Sun Tzu, The Art of War for Executives, by Donald Krause, London: Nicholas Brealey Publishing, 1995
All our attitudes have to do with relationship, the way we relate to ourselves and to others; since relationship is an art, building an attitude is an art. The wisdom that attitude is an expression of character is age-old and part of the unique teaching of Sun Tzu, the author of the famous book The Art of War.
2500 years ago Sun-Tzu (544-496 BC) developed a philosophy based on attitude rather than belief. Sun-Tzu was primarily thinking of warfare, and he observed that the great general Pan Lo followed principles for mastering what he called The Art of War. Sun-Tzu, inspired by Pan Lo’s ideas, wrote a book with the same title, and this book, that was long overlooked, is today considered as a foremost leadership manual.
In fact, the principles Sun-Tzu presented and elaborated have found to be universal; and quite surprisingly, they also have been seen to cover the art of peace, or the art of relationship. It can be said that business is an art, too, and this art is akin to the art of relationship. Business is relationship. When we are in business, we are in relationship with each other.
In the introduction to his book, Donald Krause first outlines Sun Tzu’s principles of warfare. They are:
- Learn to fight
- Show the way
- Do it right
- Know the facts
- Expect the worst
- Seize the day
- Burn the bridges
- Do it better
- Pull together
- Keep them guessing
The author discusses these principles more in detail in the annex of the book. The book itself, its main part, however consists of the adaptation the author made of the book for the world of business. This become clear when you skim over the contents, for they have pretty little to do with war. This is the unique transposition, as it were, of Sun Tzu’s book for business; it must be seen that it’s a metaphor and doesn’t imply that the world of business is ‘eternal war.’
To assume what would be a misunderstanding not only of Krause’s book but also of Sun Tzu’s original: when Sun Tzu made his famous dictum that ‘to maintain peace is to be prepared for war’, he did not mean to run through life with a basically aggressive attitude. He meant that preparedness is what makes the Warrior and a warrior is a person who is basically at peace with himself and the world, and who has developed self-discipline and masters his emotional nature. This is not something unique in Sun Tzu’s teaching, by the way. It is the profound message of the I Ching as well, especially in hexagram 63 (After Completion) where the old wisdom book advises to safeguard and protect what has been achieved instead of being careless and wasteful at the end of one’s victory.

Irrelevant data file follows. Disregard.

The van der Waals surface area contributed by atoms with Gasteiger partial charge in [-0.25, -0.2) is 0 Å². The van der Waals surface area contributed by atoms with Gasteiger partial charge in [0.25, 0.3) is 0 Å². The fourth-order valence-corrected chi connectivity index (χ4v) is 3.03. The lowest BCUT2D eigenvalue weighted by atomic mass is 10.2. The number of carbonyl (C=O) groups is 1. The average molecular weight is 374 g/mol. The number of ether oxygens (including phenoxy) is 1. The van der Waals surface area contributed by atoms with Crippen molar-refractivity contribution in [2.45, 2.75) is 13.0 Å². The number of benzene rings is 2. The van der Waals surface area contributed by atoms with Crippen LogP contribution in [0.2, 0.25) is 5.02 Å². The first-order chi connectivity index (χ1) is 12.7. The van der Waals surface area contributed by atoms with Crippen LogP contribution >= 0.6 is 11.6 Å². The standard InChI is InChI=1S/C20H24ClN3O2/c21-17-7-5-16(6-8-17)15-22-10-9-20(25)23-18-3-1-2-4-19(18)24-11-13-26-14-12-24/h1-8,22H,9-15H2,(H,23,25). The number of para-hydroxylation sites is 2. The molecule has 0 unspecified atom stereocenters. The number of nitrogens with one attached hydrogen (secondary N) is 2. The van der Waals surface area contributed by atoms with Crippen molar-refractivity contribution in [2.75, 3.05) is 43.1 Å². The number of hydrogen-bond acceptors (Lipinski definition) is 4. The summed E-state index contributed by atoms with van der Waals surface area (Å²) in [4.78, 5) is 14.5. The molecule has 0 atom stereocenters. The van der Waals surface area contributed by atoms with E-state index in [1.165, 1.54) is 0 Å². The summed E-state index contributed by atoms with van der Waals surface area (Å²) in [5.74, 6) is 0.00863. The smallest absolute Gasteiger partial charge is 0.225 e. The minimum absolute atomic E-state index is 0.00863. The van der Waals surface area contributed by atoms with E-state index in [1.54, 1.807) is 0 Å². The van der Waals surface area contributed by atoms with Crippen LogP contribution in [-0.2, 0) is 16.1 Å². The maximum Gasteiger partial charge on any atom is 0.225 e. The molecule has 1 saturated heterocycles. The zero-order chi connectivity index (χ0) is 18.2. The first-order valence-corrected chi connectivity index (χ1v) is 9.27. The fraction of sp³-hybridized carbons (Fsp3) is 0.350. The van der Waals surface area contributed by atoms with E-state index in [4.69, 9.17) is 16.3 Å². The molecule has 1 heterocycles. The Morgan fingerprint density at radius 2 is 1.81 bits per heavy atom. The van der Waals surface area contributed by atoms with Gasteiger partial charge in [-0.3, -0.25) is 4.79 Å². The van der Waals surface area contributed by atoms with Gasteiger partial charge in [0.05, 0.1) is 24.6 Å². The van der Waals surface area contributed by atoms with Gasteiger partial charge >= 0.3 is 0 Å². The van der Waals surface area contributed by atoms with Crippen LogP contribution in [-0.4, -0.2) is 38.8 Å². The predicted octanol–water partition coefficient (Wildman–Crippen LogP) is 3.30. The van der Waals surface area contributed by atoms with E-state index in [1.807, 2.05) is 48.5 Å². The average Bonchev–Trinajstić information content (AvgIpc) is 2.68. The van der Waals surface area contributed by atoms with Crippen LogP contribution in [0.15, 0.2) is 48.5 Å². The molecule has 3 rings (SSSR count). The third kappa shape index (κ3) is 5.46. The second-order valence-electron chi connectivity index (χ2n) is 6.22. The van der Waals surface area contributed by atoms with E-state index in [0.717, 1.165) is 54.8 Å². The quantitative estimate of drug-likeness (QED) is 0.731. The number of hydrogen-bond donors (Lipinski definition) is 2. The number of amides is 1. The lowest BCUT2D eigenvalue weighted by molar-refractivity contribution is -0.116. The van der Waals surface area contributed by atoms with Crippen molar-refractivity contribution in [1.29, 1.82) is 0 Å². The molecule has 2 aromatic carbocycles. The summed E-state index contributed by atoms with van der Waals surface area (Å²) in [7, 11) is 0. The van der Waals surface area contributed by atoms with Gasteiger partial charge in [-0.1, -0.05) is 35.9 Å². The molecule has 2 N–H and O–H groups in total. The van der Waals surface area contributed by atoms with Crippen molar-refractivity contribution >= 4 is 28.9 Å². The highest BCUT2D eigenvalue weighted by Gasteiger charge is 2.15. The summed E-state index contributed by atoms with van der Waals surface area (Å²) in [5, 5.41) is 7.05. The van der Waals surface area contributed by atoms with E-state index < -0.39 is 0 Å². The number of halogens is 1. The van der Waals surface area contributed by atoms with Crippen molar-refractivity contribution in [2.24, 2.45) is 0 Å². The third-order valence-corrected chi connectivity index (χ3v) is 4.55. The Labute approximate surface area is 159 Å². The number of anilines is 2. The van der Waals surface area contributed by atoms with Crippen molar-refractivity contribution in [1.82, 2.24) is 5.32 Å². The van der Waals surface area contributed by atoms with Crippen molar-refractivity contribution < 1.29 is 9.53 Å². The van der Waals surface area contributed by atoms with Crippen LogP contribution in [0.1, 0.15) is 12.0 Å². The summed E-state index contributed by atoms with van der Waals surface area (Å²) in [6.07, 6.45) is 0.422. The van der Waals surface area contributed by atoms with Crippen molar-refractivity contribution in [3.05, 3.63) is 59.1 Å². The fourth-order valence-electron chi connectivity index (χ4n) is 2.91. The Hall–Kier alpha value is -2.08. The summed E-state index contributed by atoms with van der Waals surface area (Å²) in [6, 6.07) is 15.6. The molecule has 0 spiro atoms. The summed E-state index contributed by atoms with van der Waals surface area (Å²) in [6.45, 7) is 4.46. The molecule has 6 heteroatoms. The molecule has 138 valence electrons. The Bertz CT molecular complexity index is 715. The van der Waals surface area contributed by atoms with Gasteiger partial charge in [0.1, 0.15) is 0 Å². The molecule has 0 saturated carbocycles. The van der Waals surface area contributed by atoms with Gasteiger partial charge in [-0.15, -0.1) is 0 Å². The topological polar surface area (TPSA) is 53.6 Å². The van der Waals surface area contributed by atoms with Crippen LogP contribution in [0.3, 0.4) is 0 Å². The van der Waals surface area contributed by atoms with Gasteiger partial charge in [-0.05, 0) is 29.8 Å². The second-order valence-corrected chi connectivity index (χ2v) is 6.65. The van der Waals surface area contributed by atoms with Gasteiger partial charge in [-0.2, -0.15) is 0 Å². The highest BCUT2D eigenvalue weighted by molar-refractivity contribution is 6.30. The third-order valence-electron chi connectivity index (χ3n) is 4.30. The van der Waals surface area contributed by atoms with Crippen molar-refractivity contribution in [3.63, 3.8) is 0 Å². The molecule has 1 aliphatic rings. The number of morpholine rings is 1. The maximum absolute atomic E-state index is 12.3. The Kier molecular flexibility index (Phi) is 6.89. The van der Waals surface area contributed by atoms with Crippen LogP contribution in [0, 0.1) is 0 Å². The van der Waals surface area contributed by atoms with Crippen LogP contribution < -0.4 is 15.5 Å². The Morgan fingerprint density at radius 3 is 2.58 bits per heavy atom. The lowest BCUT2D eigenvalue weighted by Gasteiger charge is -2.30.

Thus, in the time of success and accomplishment, when one has finally reached one’s goals, one must be especially watchful so that decay and decline not will set in.
This is a basic principle in the systemic and holistic view of life that the I Ching fosters. It is also expressed in part in other hexagrams. Thus, when we situate Sun Tzu’s teachings on war in the right cultural context, we see that they are not as unusual and ‘paradoxical’ as they may sound to modern readers. From that point of departure, the author’s idea to extrapolate these principles to the world and strategic environment of business appears to be sound and organic.
Strangely, the book does not contain a Table of Contents, so I will outline the structure here. The author explains he wanted to replicate the 13-Chapters Structure of the original Art of War by Sun Tzu which is a good idea:
- Competitive Action
- Competitive Strategy
- Opportunity and Timing
- Managing Direct Conflict
- Types of Competitive Situations and Causes of Failure
- Competitive Conditions and Offensive Strategy
- Destroying Reputation
- Gathering Intelligence
This is a highly readable book on principles that are age-old and have proven their value uncountable times in both the war and the business setting. The book is well written and to the point, and the extrapolation of those ancient principles to the modern business setting is a unique accomplishment of the author.
In all my years of work as a corporate trainer in South-East Asia I have found many similar books on those same principles—as that’s one of the most fashionable topics in the Asian business culture (which after all is based on age-old Chinese business principles)—but I found that none of them was written in the same vein of accuracy and welcome puritanism (to keep out the many superstitious beliefs that were rampant in the ancient popular Chinese Taoist culture).
I do agree with any objection that it’s far-fetched to apply business principles from the Far East to modern technological societies, but that’s a trend you need to watch and follow—if you agree with this tendency or not, for it’s a fact, and the trend will strengthen and the principles adapted from Eastern culture will influence as more in the future, not less.